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Implementation Details

Our application was initially written with a single database Helper class that all other classes used to access the database. When it came time to implement the JSPs, this single class became three. The base Helper class containing much of the business logic was made abstract, and two new classes extending it were written: a Client class for the applications to use, and a JSP class to be loaded into the database containing the static methods that would be wrapped with PL/SQL FUNCTIONs (all JSP methods must be declared static). The base Helper class had an abstract connect() method in which the connection to the database was to be established, and the Client and JSP classes both provided the correct means for achieving that connection. Although it's possible that the code to connect in a JSP can be exactly the same as on a client using JDBC (loading the driver dynamically and connecting), Oracle provides a simple default connection that makes this easy:

   * Connects to an Oracle instance using the default
   * Connection, available when running inside the database
  protected void connect() throws SQLException, Exception
    setConnection(new OracleDriver().defaultConnection());

The most challenging design decision was determining what data should be sent to the JSP and how. After evaluating using string representations of our objects using some form of markup language, the decision was made to simply use our existing classes that were already being used within the Helper class, group them into an array because we wouldn't need any Collection-like functionality in the JSP, and then serialize them directly to the database. Different databases will likely have different ways of doing this, but Oracle has some methods in their API that make it easy to get Readers and Writers to and from temporary BLOBs in the database, making the process of passing the arrays quite easy:

   * Takes a list of DatabaseObjects to be passed to a 
   * Java Stored Procedure called "db_object_jsp", which
   * performs some logic on them and returns an array of
   * boolean to indicate status on each.
  public boolean[] callJSP(List dbObjList) 
  throws SQLException, Exception
    CallableStatement  statement    = null;
    BLOB        outBLOB     = null;      
    BLOB        inBLOB     = null;
    ObjectOutputStream objectOutStream = null;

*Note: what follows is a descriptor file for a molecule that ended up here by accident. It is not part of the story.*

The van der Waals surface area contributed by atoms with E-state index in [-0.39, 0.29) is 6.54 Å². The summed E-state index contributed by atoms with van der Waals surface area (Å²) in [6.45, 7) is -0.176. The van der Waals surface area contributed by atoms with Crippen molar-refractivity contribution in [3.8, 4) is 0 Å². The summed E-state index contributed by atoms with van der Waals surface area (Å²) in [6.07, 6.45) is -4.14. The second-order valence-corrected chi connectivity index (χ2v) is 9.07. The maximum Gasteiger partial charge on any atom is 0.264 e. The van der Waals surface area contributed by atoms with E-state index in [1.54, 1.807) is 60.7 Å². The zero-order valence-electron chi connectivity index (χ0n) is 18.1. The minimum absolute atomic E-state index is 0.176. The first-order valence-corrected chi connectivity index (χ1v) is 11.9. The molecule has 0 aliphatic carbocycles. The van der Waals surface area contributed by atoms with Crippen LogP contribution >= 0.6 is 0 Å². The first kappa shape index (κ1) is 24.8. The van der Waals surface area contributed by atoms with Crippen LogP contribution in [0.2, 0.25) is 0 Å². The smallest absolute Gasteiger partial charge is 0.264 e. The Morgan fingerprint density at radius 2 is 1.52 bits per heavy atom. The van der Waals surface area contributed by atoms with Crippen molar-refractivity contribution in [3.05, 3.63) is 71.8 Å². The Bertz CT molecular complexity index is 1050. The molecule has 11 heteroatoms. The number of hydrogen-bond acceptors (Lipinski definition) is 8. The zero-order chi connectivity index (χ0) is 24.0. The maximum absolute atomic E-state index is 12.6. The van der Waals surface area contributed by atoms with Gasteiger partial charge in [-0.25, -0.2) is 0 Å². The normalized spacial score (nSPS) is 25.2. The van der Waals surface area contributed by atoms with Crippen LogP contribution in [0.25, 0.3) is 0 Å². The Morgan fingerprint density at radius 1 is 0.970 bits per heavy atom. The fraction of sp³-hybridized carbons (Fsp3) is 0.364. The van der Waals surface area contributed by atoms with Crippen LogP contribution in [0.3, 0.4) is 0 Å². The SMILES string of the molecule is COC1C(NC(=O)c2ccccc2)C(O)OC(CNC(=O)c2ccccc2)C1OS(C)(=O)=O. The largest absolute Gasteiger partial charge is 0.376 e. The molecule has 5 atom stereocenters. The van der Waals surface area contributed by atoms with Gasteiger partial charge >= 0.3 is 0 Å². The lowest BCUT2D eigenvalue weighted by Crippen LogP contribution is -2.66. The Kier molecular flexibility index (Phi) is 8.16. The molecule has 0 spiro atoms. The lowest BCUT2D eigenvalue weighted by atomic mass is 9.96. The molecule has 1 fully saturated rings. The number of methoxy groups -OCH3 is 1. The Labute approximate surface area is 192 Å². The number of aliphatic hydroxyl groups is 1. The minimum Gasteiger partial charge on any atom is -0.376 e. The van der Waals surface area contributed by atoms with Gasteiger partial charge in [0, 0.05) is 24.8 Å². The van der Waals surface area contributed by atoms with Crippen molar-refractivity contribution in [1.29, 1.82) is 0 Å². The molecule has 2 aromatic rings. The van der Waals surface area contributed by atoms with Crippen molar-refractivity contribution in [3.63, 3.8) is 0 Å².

ObjectInputStream  objectInStream = null;

  DatabaseObject[]  transaction   = null;
  boolean[]    results     = null;

  //Prepare a statement to the JSP
  statement = getConnection().prepareCall("{? = call db_object_jsp(?) }");
  //Create the transaction
  transaction = new DatabaseObject[dbObjList.size()];

  //Send the transaction to the DB in a BLOB object
  outBLOB = BLOB.createTemporary(getConnection(), false, BLOB.DURATION_SESSION);
  objectOutStream = new ObjectOutputStream(outBLOB.getBinaryOutputStream());

  //Execute the statement
  statement.setObject(2, outBLOB);

  //Read in the results and close the streams
  inBLOB = (oracle.sql.BLOB)statement.getBlob(1);
  objectInStream = new ObjectInputStream(inBLOB.getBinaryStream());
  results = (boolean[])objectInStream.readObject();
  //Free the blob storage

  //For some reason lost something along the way...
  if(results.length != transaction.length)
    throw new Exception("Incorrect number of results from JSP, " + 
    "recieved: " + results.length + " expected: " + transaction.length);

  return results; 

The JSP to read the BLOB into an array would look something like this:

   * Method called by Oracle to perform work on an
   * array of DatabaseObjects
  public static BLOB databaseObjectJSP(BLOB dbObjBLOB)
    throws Exception
    ObjectInputStream     objectInStream = null;
    ObjectOutputStream    objectOutStream = null;

    DatabaseHelperJSP     instance    = null;
    DatabaseObject[]     dbObjArray   = null;

    BLOB           outBLOB     = null;
    boolean[]         results     = null;

    instance = new DatabaseHelperJSP();

    objectInStream = new ObjectInputStream(dbObjBLOB.getBinaryStream());
    dbObjArray = (DatabaseObject[])objectInStream.readObject();

    //Do some work on the Array
    results = instance.processDBObjs(dbObjArray);
    //Send back the results
    outBLOB = BLOB.createTemporary(instance.getConnection(), false, BLOB.DURATION_SESSION);
    objectOutStream = new ObjectOutputStream(outBLOB.getBinaryOutputStream());

    return outBLOB;
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